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Ideal Bureau
by Sy Schreckinger ANTIQUE TOY WORLD Magazine January, 2012

     MAGIC, IN THE FORM of illusions, slight of hand, and "disappearing" coin tricks have amazed
and fascinated young and old alike. Nineteenth and early twentieth century designers and manufacturers of novelty items, including mechanical banks, were well aware of the public's beguilement. This became evident by their introduction of various "magical" apparatus.
     Amongst these items was the "trick drawer, disappearing coin" box, a popular illusionary device that became commonplace in sundry shops and country stores of the period. Several classic examples of mechanical banks reflecting this particular theme included: "Automatic Surprise Money Box", "Trick Savings Bank", "Chandlers Bank", "Child's Bank", "Darkey In the Chimney", "Bureau Bank, Serrill's Patent", "Freedman's Bureau", "Give Me A Penny", "Model Savings Bank", "Presto Bank" and our subject, "Ideal Bureau", seen in Figure 1.
     Activation and action are identical for each of the aforementioned mechanicals: open the drawer (Figure 1), place a coin therein; close the drawer (Figure 2), at which point the bottom of the drawer tilts downward, allowing the coin to fall into the bank. Upon reopening the drawer, its bottom flips up, minus the coin, creating the illusion that the money has "magically" disappeared.
     Several mechanical bank reference books and related articles have, and perhaps inaccurately, attributed the tin-plate design of "Ideal Bureau" to Harvey Dunn of Groton, Connecticut, U.S.A. It is my contention this mechanical was, in fact, a tin-plate product of early twentieth century German manufacture. Dunn's patent number 800,558 (Figure 3), which shows patent illustrations picturing a bank composed of thick walls, is indicative of a product planned to be produced of heavy gauge wood or cast iron. However, patent illustrations featuring tin-plate construction generally portray the item with a single thin line.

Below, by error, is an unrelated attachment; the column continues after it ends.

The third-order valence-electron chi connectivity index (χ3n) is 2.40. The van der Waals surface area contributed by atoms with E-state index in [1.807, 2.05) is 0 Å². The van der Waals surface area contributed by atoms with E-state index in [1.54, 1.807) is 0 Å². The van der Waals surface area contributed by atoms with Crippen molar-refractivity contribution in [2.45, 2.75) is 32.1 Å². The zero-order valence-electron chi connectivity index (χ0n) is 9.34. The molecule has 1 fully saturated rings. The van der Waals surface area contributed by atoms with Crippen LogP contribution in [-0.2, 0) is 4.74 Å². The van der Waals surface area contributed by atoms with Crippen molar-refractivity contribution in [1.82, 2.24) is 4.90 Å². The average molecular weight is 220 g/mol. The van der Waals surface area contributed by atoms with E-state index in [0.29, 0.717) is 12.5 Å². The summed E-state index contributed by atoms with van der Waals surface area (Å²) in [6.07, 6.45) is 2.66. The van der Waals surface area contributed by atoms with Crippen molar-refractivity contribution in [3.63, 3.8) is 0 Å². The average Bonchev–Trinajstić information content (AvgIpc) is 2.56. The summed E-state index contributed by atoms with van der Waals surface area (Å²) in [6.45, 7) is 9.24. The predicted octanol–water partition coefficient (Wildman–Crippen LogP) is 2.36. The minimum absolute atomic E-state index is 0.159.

Another feature of "Ideal Bureau" that leads me to believe it is of German heritage is its key-lock mechanism installed within the hinged coin-retaining door located beneath the bank's trick drawer. Key-locks such as this are rarely a component of American- manufactured tin-plate toys. They are, however, a commonly utilized aspect of early German tin-plate mechanical and vending banks.
     Unfortunately, "Ideal Bureau" exhibits no wordage to reveal its country of origin, which may, perhaps, further support my supposition of the bank's lineage. Regrettably, it is doubtful that any German patent will ever surface indicating its inventor or manufacturer. This assumption is based upon late nineteenth and early twentieth centuries German patent laws, declaring patent papers covering "nonessential objects of insignificant social or industrial importance", e.g. mechanical banks, were to be routinely discarded fifteen years after issuance. Destruction of such patent documents has proven to be a hindrance in attempting to establish or to trace a bank's ancestry.
     "Ideal Bureau" is extremely rare, with less than a handful known to reside in collections. This is not surprising when one considers its fragile tin-plate construction. In addition, there was the likelihood of loss of its key, resulting in a purposefully destructive method of accessing coin deposits. Despite its modest size, i.e. Height: 4-3/4 inches. Width: 3-3/4 inches (measured at its center). Depth: 1-7/8 inches (measured at its center), as well as its simplistic appearance, "Ideal Bureau" is a desirable, attractive and welcome addition to a mechanical bank collection.
     Note: Of historical interest is the fact that the first patented (January 26, 1869), mechanical bank, seen in Figure 4, was the creation of James A. Serrill. It was a trick drawer hank constructed entirely of wood, as were most mechanicals of this genre. The exceptions were "Chandlers Bank" (cast iron), "Presto Bank" (cast iron), "Model Savings Bank" (tin-plate), and "Ideal Bureau" (tin-plate).
     Acknowledgment: The superb, all original and complete Figure 2 example "Ideal Bureau" (Figure 1) is within the collection of Bob Weiss.

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